Don't let the nose of your saddle hit you in the @#!#X on the way out.

  88. #88
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    Hi guys!

    I own a Lyrik 2008 2 Step. It's the IS-Version with Motion control.

    Works good so far, but I would be happy about a bit more HS-compression.

    Anyone any idea?

    Othe thing is, that the fork lost travel, typical problem. When the bike stands on the floor, travel is down at about 150mm.

    I thinking that the 2Step side has no damping in it. What about using 0W40 engine oil? Has much better lubricating.

    Any solutions?

    Thank you

    Reno

  89. #89
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    ive got a '10 totem solo air and i was wondering if i can mod the shim stack. my problem isnt bottoming out, its hardly ever using the full travel, barely ever using the last inch. its not im not riding difficult enough trails. im not using very much air pressure in it either so itd be nice if i could fix it by changing shims.
    thanks
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  90. #90
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    Quote Originally Posted by mtnbikinggolfer
    ive got a '10 totem solo air and i was wondering if i can mod the shim stack. my problem isnt bottoming out, its hardly ever using the full travel, barely ever using the last inch. its not im not riding difficult enough trails. im not using very much air pressure in it either so itd be nice if i could fix it by changing shims.
    thanks
    Yes you can mod the shim stack to give a softer compression range, but before you do this, make sure that the reason you not getting full travel is because oil is leaking from the Mission Control chamber into the bottom of the fork leg causing hydrolock

  91. #91
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    You can also try decreasing the oil volume in the air spring upper tube by a few ccs.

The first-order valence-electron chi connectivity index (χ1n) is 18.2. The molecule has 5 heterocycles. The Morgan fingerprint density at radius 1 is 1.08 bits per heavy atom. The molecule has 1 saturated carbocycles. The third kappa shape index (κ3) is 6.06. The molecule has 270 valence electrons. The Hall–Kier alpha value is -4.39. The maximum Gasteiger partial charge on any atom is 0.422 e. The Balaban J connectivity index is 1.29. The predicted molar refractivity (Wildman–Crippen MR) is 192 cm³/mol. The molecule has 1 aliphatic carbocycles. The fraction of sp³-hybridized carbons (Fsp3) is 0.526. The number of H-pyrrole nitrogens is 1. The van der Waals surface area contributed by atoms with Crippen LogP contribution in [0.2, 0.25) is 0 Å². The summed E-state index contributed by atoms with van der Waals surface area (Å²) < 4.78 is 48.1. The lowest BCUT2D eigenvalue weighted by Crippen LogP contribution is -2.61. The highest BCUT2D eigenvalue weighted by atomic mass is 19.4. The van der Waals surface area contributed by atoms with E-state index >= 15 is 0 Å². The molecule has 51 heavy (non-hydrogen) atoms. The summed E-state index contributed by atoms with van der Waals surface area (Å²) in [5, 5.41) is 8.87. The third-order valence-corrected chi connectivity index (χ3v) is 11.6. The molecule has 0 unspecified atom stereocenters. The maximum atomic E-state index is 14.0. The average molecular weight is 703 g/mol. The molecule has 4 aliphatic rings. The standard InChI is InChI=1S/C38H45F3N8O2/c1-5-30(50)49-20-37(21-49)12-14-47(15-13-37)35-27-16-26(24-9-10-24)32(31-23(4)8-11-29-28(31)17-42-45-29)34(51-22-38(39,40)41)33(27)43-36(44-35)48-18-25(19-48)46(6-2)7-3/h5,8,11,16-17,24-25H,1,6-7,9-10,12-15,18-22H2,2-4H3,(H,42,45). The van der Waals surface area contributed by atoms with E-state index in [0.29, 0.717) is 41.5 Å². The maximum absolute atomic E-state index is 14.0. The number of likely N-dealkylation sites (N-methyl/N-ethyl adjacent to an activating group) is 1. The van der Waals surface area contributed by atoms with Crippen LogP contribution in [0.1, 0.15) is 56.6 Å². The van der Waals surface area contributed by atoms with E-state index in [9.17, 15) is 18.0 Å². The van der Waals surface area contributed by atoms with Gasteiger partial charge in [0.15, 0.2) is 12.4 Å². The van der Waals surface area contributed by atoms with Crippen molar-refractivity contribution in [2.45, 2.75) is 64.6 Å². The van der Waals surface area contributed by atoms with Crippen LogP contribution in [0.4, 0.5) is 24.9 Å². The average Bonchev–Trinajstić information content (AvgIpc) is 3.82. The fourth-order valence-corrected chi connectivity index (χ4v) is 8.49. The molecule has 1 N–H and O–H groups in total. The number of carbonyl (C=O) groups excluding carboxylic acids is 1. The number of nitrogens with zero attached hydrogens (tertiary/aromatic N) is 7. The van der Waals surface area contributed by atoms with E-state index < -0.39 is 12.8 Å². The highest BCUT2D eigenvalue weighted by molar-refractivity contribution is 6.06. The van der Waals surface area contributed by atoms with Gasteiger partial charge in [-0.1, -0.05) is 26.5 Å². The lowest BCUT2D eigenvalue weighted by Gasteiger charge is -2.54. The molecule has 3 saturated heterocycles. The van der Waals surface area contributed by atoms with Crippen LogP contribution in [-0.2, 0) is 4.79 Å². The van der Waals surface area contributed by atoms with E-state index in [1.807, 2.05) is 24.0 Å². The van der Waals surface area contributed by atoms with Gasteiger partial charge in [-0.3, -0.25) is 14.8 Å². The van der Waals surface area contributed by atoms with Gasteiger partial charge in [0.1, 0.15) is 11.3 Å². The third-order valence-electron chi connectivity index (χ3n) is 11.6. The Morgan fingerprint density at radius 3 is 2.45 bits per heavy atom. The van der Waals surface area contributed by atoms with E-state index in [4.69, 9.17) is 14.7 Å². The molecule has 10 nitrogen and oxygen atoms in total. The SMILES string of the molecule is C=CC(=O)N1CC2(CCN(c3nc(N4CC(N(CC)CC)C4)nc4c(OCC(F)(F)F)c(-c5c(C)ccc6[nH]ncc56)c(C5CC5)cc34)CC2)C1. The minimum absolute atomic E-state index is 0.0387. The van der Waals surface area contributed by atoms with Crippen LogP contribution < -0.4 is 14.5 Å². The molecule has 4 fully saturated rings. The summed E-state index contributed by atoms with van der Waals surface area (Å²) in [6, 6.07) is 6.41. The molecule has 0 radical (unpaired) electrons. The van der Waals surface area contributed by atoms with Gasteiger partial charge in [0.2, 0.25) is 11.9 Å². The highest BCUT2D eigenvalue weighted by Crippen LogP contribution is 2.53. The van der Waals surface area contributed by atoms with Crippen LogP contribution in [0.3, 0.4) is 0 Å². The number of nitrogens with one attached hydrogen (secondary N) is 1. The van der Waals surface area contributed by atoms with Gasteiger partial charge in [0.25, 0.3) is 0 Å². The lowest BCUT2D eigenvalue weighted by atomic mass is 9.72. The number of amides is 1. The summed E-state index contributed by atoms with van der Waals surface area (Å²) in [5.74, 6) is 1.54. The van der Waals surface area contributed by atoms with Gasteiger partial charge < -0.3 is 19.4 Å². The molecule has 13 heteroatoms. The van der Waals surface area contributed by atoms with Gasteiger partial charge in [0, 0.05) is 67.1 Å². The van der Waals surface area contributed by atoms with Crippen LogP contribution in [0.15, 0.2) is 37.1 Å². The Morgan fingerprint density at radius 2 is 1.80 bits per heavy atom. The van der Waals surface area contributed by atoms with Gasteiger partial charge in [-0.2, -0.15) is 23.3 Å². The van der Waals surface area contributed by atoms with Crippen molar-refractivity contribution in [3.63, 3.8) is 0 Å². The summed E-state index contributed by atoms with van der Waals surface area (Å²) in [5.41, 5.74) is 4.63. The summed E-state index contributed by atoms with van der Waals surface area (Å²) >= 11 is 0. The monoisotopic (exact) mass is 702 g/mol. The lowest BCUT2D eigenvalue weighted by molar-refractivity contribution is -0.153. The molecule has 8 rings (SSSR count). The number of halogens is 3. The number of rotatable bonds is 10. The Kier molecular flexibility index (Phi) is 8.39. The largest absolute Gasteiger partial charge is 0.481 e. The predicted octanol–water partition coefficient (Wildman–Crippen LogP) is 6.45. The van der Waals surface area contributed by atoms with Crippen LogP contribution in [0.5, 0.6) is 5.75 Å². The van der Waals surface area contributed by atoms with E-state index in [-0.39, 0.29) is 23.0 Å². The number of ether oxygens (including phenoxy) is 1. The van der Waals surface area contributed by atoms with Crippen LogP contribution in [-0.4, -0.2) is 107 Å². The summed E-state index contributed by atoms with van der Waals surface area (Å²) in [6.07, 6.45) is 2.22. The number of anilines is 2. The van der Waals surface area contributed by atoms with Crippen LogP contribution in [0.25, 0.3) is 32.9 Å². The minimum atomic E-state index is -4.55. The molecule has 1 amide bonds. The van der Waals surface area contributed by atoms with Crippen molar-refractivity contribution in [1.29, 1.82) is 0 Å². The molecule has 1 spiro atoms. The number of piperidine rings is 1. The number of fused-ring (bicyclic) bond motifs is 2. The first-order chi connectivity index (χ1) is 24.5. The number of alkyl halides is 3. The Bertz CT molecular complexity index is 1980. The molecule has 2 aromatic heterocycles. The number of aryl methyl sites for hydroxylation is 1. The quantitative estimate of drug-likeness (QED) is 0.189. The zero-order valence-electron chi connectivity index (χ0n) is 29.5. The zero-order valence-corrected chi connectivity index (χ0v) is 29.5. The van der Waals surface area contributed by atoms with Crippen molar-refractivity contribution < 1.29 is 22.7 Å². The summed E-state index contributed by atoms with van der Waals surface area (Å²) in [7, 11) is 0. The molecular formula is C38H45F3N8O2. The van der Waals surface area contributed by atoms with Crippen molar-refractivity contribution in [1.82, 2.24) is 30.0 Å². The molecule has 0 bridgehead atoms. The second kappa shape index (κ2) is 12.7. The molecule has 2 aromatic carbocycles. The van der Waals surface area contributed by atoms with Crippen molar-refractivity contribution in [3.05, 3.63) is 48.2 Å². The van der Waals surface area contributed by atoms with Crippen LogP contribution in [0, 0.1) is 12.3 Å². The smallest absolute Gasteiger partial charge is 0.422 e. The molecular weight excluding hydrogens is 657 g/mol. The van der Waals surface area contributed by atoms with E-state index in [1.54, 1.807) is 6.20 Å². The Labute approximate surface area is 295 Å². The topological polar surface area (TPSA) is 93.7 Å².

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  92. #92
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    pinkbike has a great video of removing the floodgate:
    http://www.pinkbike.com/news/technic...-mod-2010.html

    happy modding!

    P

  93. #93
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    Quote Originally Posted by Nick_M2R
    Yes you can mod the shim stack to give a softer compression range, but before you do this, make sure that the reason you not getting full travel is because oil is leaking from the Mission Control chamber into the bottom of the fork leg causing hydrolock
    EDIT so to check if oils leaking all i have to do is check to make sure oil is in the mission control chamber, right? if it were the case that oil was leaking i wouldnt notice by the lack of oil in the mission control chamber, right? also the mission control adjustments dont seem to do much to the fork so is that also a sign of hydrolock? EDIT
    Last edited by mtnbikinggolfer; 07-29-2010 at 04:48 PM.
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    For all of you having problems unscrewing the golden piston from the damper and still reading:
    Take a 14mm wrench and screw the black jam nut a bit further onto the silver shaft (just a 1/4 turn cw). That will reduce the pressure onto the shims/piston and it should be unscrewed easily. Worked for me on both, MC and MCDH.

    By the way to keep measurements updated:
    the 2010 MC damper has 6 shims in a two stage stack (all 0.1mm, ID 8mm). ODīs from bottom/piston to top: 20 - 20 - 13 - 20 - 17 - 13 mm

    2010 MCDH is the same but has 7 shims: 20 - 20 - 13 - 20 - 20 - 17 - 13 mm
    Last edited by Sceh; 10-05-2010 at 12:17 PM.

  95. #95
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    Quote Originally Posted by Sceh
    ...the 2010 MC damper has 6 shims in a two stage stack (all 0.1mm, ID 8mm). ODīs from bottom/piston to top: 20 - 20 - 13 - 20 - 17 - 13 mm

    2010 MCDH is the same but has 7 shims: 20 - 20 - 13 - 20 - 20 - 17 - 13 mm
    Thanks, was going to re-shim my 3 shim '08 totem but didn't know where to start, this looks good.

  96. #96
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    Quote Originally Posted by Nick_M2R